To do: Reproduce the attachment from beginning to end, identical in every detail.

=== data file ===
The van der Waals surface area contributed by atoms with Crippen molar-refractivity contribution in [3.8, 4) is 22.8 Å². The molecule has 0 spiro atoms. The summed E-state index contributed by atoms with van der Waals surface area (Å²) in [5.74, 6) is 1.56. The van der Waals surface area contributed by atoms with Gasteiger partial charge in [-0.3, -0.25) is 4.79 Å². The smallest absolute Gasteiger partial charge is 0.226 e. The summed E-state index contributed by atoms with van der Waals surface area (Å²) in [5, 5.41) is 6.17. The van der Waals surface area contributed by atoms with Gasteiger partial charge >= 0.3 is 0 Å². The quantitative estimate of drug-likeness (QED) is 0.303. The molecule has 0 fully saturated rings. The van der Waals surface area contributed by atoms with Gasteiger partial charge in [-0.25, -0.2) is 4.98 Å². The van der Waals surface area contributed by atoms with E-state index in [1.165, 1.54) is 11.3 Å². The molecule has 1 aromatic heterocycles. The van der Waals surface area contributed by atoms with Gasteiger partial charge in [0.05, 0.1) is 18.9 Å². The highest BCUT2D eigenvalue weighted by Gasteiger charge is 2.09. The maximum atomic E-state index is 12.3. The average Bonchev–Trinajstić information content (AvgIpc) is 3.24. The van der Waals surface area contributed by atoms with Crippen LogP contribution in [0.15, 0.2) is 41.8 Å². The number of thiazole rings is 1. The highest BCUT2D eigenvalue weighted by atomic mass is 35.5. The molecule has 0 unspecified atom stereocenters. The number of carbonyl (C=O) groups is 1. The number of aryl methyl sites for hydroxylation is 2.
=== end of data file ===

The van der Waals surface area contributed by atoms with Crippen molar-refractivity contribution in [3.8, 4) is 22.8 Å². The molecule has 0 spiro atoms. The summed E-state index contributed by atoms with van der Waals surface area (Å²) in [5.74, 6) is 1.56. The van der Waals surface area contributed by atoms with Gasteiger partial charge in [-0.3, -0.25) is 4.79 Å². The smallest absolute Gasteiger partial charge is 0.226 e. The summed E-state index contributed by atoms with van der Waals surface area (Å²) in [5, 5.41) is 6.17. The van der Waals surface area contributed by atoms with Gasteiger partial charge >= 0.3 is 0 Å². The quantitative estimate of drug-likeness (QED) is 0.303. The molecule has 0 fully saturated rings. The van der Waals surface area contributed by atoms with Gasteiger partial charge in [-0.25, -0.2) is 4.98 Å². The van der Waals surface area contributed by atoms with E-state index in [1.165, 1.54) is 11.3 Å². The molecule has 1 aromatic heterocycles. The van der Waals surface area contributed by atoms with Gasteiger partial charge in [0.05, 0.1) is 18.9 Å². The highest BCUT2D eigenvalue weighted by Gasteiger charge is 2.09. The maximum atomic E-state index is 12.3. The average Bonchev–Trinajstić information content (AvgIpc) is 3.24. The van der Waals surface area contributed by atoms with Crippen LogP contribution in [0.15, 0.2) is 41.8 Å². The number of thiazole rings is 1. The highest BCUT2D eigenvalue weighted by atomic mass is 35.5. The molecule has 0 unspecified atom stereocenters. The number of carbonyl (C=O) groups is 1. The number of aryl methyl sites for hydroxylation is 2.